Executive Director Terry Cunningham with the Kingsport Housing and Redevelopment Authority thanked the group and the community for all of its support during the HOPE VI revitilization process. He also spoke of the sometimes difficult relocation process and how returning families will be able to enjoy the new homes they'll be occupying in the future.

Kingpsport Mayor Dennis Phillips told the group the Riverview Community has been ignored long enough, in the history of Kingsport. He said residents can always look back on the legacy of the Riverview Aparments, but at the same time, look forward to living in homes built to today's standards. He also of his upbringing in a small North Carolina community, saying he could relate to the giving spirit of the Riverview Community reaching out to help one another.

Dean Reynolds, field representative for U.S. Congressman David Davis, R-1st District Tennessee, told the group the congressman is very proud of the Riverview Community, saying with the building of 120 new housing units with the HOPE VI grant, "there are 120 opportunities for residents to enjoy." He promised the community that any questions they have about the project, Congressman Davis will get the answers they need.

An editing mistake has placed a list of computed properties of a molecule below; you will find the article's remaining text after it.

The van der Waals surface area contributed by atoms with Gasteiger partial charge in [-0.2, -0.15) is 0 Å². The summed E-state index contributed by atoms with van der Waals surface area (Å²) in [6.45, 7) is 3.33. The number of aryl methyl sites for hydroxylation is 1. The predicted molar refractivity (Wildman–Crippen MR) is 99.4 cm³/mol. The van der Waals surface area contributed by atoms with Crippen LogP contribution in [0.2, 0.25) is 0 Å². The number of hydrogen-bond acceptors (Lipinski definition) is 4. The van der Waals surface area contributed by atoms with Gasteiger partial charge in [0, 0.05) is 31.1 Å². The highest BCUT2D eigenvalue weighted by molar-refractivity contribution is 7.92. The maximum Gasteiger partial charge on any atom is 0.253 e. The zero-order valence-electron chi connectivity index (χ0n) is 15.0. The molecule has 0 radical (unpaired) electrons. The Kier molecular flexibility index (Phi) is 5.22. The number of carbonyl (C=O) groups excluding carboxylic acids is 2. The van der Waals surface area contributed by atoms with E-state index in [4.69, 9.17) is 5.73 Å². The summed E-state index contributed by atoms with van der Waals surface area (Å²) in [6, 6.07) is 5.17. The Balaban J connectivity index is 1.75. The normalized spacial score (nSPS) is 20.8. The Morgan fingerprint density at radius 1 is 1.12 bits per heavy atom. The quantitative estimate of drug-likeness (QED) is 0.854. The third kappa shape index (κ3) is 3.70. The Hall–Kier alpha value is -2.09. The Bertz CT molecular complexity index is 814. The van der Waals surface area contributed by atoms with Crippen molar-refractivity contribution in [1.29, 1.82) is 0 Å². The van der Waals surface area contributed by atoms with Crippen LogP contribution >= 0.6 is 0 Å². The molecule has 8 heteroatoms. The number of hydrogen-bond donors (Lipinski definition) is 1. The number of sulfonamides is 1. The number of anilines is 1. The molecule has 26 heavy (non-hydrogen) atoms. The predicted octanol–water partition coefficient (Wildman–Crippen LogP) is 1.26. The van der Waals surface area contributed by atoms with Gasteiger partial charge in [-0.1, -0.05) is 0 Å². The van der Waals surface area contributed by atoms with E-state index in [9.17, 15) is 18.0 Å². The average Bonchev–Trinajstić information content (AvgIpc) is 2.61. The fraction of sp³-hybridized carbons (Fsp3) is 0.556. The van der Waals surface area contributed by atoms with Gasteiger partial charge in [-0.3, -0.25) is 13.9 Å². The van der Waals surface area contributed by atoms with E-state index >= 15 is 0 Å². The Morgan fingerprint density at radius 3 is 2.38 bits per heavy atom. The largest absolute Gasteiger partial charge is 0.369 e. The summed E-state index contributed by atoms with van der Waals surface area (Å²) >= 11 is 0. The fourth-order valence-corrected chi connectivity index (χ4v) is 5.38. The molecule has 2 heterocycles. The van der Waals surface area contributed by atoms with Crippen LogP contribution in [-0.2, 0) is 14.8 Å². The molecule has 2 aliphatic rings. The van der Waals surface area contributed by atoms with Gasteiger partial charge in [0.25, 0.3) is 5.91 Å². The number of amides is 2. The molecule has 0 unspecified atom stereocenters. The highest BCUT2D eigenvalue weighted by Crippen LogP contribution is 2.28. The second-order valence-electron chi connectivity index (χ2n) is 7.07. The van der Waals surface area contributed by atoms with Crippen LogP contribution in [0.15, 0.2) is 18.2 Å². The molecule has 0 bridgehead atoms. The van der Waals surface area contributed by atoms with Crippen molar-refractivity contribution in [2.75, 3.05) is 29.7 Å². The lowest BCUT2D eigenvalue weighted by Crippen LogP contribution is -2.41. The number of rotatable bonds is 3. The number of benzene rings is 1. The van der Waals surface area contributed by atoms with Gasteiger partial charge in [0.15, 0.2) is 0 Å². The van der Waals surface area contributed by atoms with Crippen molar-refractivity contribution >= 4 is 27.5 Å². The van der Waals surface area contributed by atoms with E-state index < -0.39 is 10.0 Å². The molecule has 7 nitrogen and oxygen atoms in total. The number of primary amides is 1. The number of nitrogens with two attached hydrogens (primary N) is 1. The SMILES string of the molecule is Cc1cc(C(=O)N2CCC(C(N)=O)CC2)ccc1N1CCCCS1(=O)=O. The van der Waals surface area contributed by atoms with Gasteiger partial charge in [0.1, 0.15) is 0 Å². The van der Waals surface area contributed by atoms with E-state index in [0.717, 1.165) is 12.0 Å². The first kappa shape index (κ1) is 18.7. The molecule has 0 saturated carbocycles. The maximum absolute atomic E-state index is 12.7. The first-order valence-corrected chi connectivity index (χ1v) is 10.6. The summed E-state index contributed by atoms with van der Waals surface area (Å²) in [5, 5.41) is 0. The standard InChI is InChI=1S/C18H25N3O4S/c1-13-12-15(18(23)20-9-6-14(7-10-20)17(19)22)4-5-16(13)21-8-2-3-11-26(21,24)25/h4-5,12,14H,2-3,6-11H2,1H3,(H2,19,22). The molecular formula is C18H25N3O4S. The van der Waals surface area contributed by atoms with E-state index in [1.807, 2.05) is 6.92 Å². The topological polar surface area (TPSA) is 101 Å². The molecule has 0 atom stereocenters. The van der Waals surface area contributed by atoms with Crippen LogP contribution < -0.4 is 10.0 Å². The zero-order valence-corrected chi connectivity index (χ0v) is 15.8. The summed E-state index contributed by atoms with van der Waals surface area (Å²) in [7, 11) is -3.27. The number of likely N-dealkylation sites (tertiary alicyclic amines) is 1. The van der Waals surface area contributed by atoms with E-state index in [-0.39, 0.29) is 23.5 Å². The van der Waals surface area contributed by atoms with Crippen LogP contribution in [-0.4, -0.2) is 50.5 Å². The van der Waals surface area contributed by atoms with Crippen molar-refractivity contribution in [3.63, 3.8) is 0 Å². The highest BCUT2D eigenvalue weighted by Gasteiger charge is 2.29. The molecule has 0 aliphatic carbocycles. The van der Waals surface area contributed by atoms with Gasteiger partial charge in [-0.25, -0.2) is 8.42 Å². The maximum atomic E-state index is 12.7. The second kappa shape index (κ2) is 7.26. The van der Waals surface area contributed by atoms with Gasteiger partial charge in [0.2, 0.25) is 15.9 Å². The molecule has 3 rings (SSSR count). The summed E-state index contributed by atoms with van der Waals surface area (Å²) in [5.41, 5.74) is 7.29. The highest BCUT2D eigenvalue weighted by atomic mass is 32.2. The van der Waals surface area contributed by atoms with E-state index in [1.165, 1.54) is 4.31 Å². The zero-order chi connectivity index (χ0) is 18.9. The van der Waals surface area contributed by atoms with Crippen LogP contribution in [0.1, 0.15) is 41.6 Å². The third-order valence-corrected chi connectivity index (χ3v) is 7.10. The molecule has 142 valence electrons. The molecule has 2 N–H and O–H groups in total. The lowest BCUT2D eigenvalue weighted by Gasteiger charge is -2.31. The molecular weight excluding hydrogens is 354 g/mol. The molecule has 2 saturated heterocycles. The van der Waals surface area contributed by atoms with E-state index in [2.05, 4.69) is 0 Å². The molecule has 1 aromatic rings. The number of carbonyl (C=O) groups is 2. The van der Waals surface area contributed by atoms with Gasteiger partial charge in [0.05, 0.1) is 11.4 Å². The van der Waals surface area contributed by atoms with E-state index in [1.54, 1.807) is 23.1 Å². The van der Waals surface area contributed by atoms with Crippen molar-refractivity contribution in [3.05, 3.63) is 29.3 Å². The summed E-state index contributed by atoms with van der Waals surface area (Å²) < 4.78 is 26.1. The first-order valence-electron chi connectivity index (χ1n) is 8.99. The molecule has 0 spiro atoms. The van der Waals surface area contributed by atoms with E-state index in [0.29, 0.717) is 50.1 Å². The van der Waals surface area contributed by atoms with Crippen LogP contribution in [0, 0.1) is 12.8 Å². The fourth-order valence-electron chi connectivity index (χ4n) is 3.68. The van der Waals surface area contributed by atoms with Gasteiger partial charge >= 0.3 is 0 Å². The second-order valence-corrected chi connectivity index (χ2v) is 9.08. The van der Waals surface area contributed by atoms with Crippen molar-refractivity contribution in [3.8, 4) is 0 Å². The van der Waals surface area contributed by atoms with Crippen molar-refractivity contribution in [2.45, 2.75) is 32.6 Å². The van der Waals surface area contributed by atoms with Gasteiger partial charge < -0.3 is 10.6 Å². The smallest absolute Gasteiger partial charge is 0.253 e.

The New Vision Youth presented a meaningful and moving sketch, that chronicled the evolution of the Riverview Community. Riverview's future generation proved that it is getting itself ready to pick up the torch of the community's heritage and run with it, through renditions of home life in the Apartments.

After a moving number "I Cried My Last Tear," by Dana Skaggs dedicated to the legacy of the Riverview Apartments, the group adjourned to Booker Street, to await the Beginning of the End for the Historic Riverview Apartments.

It was a slow march across the street. Folks at the beginning of the group sang "Amazing Grace" as they walked.. others just tried to remember the many times they walked this same route through the apartments to go outside and play when they lived there.. to go next door to another apartment to visit a relative, or an ailing neighbor.. to go next door to borrow some sugar, or to take some canned tomatos or pickles to a neighbor.